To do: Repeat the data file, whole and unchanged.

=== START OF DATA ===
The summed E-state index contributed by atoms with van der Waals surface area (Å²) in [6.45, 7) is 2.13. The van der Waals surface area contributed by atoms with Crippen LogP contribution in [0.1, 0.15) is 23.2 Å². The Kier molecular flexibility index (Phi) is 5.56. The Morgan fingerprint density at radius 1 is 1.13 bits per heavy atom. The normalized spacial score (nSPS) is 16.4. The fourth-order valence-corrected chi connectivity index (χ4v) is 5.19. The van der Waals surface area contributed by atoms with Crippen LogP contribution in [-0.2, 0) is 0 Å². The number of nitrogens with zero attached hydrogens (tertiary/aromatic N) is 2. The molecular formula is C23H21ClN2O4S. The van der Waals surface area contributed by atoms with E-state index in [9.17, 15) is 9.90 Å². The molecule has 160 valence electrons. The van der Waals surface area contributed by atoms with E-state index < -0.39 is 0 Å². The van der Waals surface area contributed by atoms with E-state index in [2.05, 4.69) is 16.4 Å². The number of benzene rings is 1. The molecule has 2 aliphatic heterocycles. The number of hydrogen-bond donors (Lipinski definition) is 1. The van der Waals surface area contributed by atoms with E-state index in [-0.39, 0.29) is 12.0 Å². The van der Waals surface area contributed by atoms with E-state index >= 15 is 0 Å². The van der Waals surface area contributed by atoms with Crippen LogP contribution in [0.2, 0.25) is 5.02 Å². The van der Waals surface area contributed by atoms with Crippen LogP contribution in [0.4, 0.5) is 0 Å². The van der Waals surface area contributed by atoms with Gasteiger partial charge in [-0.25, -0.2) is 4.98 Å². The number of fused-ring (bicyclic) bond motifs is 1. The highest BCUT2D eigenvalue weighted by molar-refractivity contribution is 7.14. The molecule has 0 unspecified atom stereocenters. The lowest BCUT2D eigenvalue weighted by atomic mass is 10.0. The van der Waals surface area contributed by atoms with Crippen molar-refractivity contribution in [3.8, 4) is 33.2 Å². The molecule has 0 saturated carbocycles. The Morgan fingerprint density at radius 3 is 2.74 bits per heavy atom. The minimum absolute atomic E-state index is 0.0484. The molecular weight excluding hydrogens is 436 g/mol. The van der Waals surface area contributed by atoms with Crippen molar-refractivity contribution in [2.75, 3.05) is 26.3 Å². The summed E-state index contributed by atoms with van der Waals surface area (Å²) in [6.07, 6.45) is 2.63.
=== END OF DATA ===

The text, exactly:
The summed E-state index contributed by atoms with van der Waals surface area (Å²) in [6.45, 7) is 2.13. The van der Waals surface area contributed by atoms with Crippen LogP contribution in [0.1, 0.15) is 23.2 Å². The Kier molecular flexibility index (Phi) is 5.56. The Morgan fingerprint density at radius 1 is 1.13 bits per heavy atom. The normalized spacial score (nSPS) is 16.4. The fourth-order valence-corrected chi connectivity index (χ4v) is 5.19. The van der Waals surface area contributed by atoms with Crippen LogP contribution in [-0.2, 0) is 0 Å². The number of nitrogens with zero attached hydrogens (tertiary/aromatic N) is 2. The molecular formula is C23H21ClN2O4S. The van der Waals surface area contributed by atoms with E-state index in [9.17, 15) is 9.90 Å². The molecule has 160 valence electrons. The van der Waals surface area contributed by atoms with E-state index < -0.39 is 0 Å². The van der Waals surface area contributed by atoms with E-state index in [2.05, 4.69) is 16.4 Å². The number of benzene rings is 1. The molecule has 2 aliphatic heterocycles. The number of hydrogen-bond donors (Lipinski definition) is 1. The van der Waals surface area contributed by atoms with E-state index in [-0.39, 0.29) is 12.0 Å². The van der Waals surface area contributed by atoms with E-state index >= 15 is 0 Å². The van der Waals surface area contributed by atoms with Crippen LogP contribution in [0.2, 0.25) is 5.02 Å². The van der Waals surface area contributed by atoms with Crippen LogP contribution in [0.4, 0.5) is 0 Å². The van der Waals surface area contributed by atoms with Gasteiger partial charge in [-0.25, -0.2) is 4.98 Å². The number of fused-ring (bicyclic) bond motifs is 1. The highest BCUT2D eigenvalue weighted by molar-refractivity contribution is 7.14. The molecule has 0 unspecified atom stereocenters. The lowest BCUT2D eigenvalue weighted by atomic mass is 10.0. The van der Waals surface area contributed by atoms with Crippen molar-refractivity contribution in [3.8, 4) is 33.2 Å². The molecule has 0 saturated carbocycles. The Morgan fingerprint density at radius 3 is 2.74 bits per heavy atom. The minimum absolute atomic E-state index is 0.0484. The molecular weight excluding hydrogens is 436 g/mol. The van der Waals surface area contributed by atoms with Crippen molar-refractivity contribution in [2.75, 3.05) is 26.3 Å². The summed E-state index contributed by atoms with van der Waals surface area (Å²) in [6.07, 6.45) is 2.63.